This is the Citroen C4 Cactus, a preview of a style-led family hatchback that will go on sale next year.
The Cactus is designed to show how Citroen plans to develop its 'C Line' of vehicles – in effect, all cars that don't wear the DS badge. While the new model will carry the 'C4 Cactus' name and be sold alongside the existing C4 for a few years, high-ranking Citroen officials admit that in the longer term, the Cactus's ethos of simplicity and comfort will be the company's focus instead of conventional hatchbacks.
The Cactus is 4.21 metres long – around three centimetres shorter than a Volkswagen Golf. It has a high floor and ride height but its seating height relative to the ground is around the same as that of a Citroen DS3 supermini.
The production car will add side windows and rear glass over the concept's fully open set-up, but its basic look will stick closely to those of the car in these images. The show model's most radical external feature is 'Airbump', a side panel of air-filled plastic that's designed to offer better protection from urban bumps and scrapes. Indeed, during the texture's development, Citroen engineers evaluated its performance by pushing a shopping trolley filled with car batteries against the side of the car.
Airbump will be standard on all C4 Cactus models; it will be available in a variety of colours, allowing the buyer to choose either a finish that sticks closely to the shade of paint, or one that offers a striking contrast. In the longer term, Citroen may consider offering Airbump replacements at its dealer network, allowing second-hand car buyers the chance to personalise their newly purchased vehicle.
Many of the concept's other exterior features, including extended wheelarch linings and high-mounted daytime running lights, will make production.
The concept's cabin has a number of radical features, particularly up front, where there's a single 'bench' seat and just a handful of dashboard buttons. Citroen designers say the bench seat is designed to feel like a sofa and be more 'social', encouraging conversation between the front passengers and freeing up space. Citroen has yet to specify precisely how this set-up will be adapted for production but it's likely that the front two seats will be able to move independently of each other. The front armrest of the concept car is likely to be offered as an option.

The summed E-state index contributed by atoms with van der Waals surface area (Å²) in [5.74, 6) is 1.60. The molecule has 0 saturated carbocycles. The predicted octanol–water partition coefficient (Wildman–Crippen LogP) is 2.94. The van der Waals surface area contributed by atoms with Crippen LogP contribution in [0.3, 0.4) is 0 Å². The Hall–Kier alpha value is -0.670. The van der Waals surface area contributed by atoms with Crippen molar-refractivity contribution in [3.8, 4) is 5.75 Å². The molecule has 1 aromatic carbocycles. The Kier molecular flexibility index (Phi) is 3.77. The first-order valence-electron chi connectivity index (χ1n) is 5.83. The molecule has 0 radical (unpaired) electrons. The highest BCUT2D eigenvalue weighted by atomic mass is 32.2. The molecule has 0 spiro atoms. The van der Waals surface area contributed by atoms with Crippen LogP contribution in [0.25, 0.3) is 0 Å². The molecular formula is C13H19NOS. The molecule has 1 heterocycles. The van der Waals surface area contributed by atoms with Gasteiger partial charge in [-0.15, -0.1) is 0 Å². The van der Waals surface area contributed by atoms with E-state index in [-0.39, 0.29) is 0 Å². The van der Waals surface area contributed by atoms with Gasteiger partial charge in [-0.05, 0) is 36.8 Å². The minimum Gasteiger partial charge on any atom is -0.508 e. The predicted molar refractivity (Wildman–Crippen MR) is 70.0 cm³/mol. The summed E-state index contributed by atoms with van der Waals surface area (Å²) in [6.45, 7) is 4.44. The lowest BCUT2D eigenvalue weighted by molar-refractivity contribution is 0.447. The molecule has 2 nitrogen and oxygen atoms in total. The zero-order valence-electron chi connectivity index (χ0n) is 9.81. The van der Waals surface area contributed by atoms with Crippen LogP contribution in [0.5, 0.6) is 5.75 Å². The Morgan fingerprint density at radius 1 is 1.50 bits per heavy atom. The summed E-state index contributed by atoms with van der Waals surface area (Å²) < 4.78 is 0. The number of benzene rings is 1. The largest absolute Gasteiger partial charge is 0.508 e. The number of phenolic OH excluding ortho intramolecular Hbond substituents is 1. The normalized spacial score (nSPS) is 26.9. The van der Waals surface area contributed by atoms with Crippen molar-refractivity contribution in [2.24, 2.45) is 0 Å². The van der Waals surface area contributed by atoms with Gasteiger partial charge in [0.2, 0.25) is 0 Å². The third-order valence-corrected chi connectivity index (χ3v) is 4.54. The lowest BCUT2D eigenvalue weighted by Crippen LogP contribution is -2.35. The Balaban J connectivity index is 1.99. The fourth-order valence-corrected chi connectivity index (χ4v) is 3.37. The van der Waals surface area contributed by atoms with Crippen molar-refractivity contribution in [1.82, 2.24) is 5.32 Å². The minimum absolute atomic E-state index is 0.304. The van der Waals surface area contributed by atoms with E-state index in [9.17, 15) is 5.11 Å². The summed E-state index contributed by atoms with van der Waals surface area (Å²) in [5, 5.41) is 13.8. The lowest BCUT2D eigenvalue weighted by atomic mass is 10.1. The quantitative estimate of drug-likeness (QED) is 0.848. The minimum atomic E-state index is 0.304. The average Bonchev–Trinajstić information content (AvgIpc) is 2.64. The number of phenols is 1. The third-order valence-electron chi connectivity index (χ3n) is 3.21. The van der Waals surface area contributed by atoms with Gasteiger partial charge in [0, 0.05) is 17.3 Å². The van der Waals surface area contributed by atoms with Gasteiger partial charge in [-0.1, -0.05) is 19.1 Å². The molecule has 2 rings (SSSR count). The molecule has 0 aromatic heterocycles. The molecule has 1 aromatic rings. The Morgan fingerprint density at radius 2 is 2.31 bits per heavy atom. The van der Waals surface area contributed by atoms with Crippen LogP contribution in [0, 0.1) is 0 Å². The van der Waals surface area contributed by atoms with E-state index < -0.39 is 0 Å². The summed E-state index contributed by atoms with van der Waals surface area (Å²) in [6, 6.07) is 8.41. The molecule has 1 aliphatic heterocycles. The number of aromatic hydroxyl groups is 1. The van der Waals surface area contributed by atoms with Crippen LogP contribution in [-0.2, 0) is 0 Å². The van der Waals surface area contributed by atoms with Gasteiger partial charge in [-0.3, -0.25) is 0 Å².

A single central screen that controls all major functions, from music and phone connectivity to sat-nav and air conditioning, has cut down on the number of buttons needed. This will be integral to the C4 Cactus's dashboard set-up and will be standard on all models. A simple analogue pod could replace the show car’s small digital instrument display on lower trim levels, however.
The only physical switches are a simple set for the car's automated manual transmission – Drive, Park and Reverse – and an emergency warning lights button that's required by law. A regular five-speed manual gearbox will be offered on the production car, incidentally.
Other elements of the cabin, most notably the extensive use of leather finish and 'straps' for the doors and top-mounted glovebox that are designed to evoke memories of old-fashioned luggage sets, are less likely to feature on the standard equipment list of the production car. We'd expect them as options, however.
The C4 Cactus will sit on the same chassis parts as the newly launched C4 Picasso, and it's likely to feature that car's line-up of engines, including 1.6-litre diesels and petrols. The show car features Citroen's innovative Hybrid Air technology, which uses compressed air and hydraulics in the engine to deliver hybrid levels of economy without the need for heavy battery packs. The set-up, which Citroen claims is good for more than 90mpg in the Cactus, is likely to make production, albeit at the very top of the range.
Citroen has yet to even hint at a price for the car, but company boss Frederic Banzet has told What Car?, "The focus is sophistication and simplicity, not cheapness." In fact, we'd expect the C4 Cactus to be at least as expensive as the regular C4, with a starting price of around £14,000.